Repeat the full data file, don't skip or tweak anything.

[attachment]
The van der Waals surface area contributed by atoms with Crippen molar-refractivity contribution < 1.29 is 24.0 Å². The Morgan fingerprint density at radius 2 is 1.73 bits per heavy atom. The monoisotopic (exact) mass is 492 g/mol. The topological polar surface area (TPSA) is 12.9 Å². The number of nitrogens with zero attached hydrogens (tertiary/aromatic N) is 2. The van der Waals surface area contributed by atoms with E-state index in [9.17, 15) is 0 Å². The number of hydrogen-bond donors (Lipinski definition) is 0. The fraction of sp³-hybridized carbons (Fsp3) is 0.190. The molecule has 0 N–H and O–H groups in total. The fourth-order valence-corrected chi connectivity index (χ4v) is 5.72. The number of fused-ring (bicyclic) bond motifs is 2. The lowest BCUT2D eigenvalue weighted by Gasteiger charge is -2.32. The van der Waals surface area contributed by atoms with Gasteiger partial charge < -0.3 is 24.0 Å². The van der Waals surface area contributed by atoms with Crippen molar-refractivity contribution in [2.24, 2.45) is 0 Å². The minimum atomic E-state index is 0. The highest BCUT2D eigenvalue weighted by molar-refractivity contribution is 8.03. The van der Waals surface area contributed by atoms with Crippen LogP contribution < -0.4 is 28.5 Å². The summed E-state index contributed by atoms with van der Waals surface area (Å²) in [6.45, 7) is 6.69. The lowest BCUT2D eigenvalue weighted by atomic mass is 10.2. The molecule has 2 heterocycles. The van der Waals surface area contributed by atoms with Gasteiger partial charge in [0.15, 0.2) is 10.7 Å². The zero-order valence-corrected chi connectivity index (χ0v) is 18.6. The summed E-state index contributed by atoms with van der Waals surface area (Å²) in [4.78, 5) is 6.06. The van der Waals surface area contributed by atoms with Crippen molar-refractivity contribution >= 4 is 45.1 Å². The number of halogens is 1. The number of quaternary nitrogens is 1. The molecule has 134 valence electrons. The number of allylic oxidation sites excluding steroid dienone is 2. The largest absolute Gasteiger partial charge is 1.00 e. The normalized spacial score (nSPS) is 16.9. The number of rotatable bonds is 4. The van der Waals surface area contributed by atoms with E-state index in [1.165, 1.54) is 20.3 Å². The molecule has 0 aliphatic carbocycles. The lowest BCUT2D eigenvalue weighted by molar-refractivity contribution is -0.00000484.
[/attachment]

The van der Waals surface area contributed by atoms with Crippen molar-refractivity contribution < 1.29 is 24.0 Å². The Morgan fingerprint density at radius 2 is 1.73 bits per heavy atom. The monoisotopic (exact) mass is 492 g/mol. The topological polar surface area (TPSA) is 12.9 Å². The number of nitrogens with zero attached hydrogens (tertiary/aromatic N) is 2. The van der Waals surface area contributed by atoms with E-state index in [9.17, 15) is 0 Å². The number of hydrogen-bond donors (Lipinski definition) is 0. The fraction of sp³-hybridized carbons (Fsp3) is 0.190. The molecule has 0 N–H and O–H groups in total. The fourth-order valence-corrected chi connectivity index (χ4v) is 5.72. The number of fused-ring (bicyclic) bond motifs is 2. The lowest BCUT2D eigenvalue weighted by Gasteiger charge is -2.32. The van der Waals surface area contributed by atoms with Gasteiger partial charge < -0.3 is 24.0 Å². The van der Waals surface area contributed by atoms with Crippen molar-refractivity contribution in [2.24, 2.45) is 0 Å². The minimum atomic E-state index is 0. The highest BCUT2D eigenvalue weighted by molar-refractivity contribution is 8.03. The van der Waals surface area contributed by atoms with Crippen LogP contribution < -0.4 is 28.5 Å². The summed E-state index contributed by atoms with van der Waals surface area (Å²) in [6.45, 7) is 6.69. The lowest BCUT2D eigenvalue weighted by atomic mass is 10.2. The molecule has 2 heterocycles. The van der Waals surface area contributed by atoms with Gasteiger partial charge in [0.15, 0.2) is 10.7 Å². The zero-order valence-corrected chi connectivity index (χ0v) is 18.6. The summed E-state index contributed by atoms with van der Waals surface area (Å²) in [4.78, 5) is 6.06. The van der Waals surface area contributed by atoms with Crippen molar-refractivity contribution >= 4 is 45.1 Å². The number of halogens is 1. The number of quaternary nitrogens is 1. The molecule has 134 valence electrons. The number of allylic oxidation sites excluding steroid dienone is 2. The largest absolute Gasteiger partial charge is 1.00 e. The normalized spacial score (nSPS) is 16.9. The number of rotatable bonds is 4. The van der Waals surface area contributed by atoms with E-state index in [1.165, 1.54) is 20.3 Å². The molecule has 0 aliphatic carbocycles. The lowest BCUT2D eigenvalue weighted by molar-refractivity contribution is -0.00000484.